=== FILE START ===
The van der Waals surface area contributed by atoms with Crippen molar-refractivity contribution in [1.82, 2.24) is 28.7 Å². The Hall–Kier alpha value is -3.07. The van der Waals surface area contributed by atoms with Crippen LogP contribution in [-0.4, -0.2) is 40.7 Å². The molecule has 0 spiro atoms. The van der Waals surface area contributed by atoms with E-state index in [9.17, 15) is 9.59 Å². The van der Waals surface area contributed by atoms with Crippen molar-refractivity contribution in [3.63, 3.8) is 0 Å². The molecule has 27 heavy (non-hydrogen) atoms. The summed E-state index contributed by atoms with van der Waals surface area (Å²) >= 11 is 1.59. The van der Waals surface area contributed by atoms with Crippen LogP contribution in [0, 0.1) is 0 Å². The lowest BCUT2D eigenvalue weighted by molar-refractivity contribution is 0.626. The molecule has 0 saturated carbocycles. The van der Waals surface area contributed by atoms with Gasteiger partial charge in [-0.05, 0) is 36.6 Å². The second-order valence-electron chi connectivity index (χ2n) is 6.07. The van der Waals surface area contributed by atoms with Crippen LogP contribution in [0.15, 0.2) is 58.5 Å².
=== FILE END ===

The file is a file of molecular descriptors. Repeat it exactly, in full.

The van der Waals surface area contributed by atoms with Crippen molar-refractivity contribution in [1.82, 2.24) is 28.7 Å². The Hall–Kier alpha value is -3.07. The van der Waals surface area contributed by atoms with Crippen LogP contribution in [-0.4, -0.2) is 40.7 Å². The molecule has 0 spiro atoms. The van der Waals surface area contributed by atoms with E-state index in [9.17, 15) is 9.59 Å². The van der Waals surface area contributed by atoms with Crippen molar-refractivity contribution in [3.63, 3.8) is 0 Å². The molecule has 27 heavy (non-hydrogen) atoms. The summed E-state index contributed by atoms with van der Waals surface area (Å²) >= 11 is 1.59. The van der Waals surface area contributed by atoms with Crippen LogP contribution in [0, 0.1) is 0 Å². The lowest BCUT2D eigenvalue weighted by molar-refractivity contribution is 0.626. The molecule has 0 saturated carbocycles. The van der Waals surface area contributed by atoms with Gasteiger partial charge in [-0.05, 0) is 36.6 Å². The second-order valence-electron chi connectivity index (χ2n) is 6.07. The van der Waals surface area contributed by atoms with Crippen LogP contribution in [0.15, 0.2) is 58.5 Å².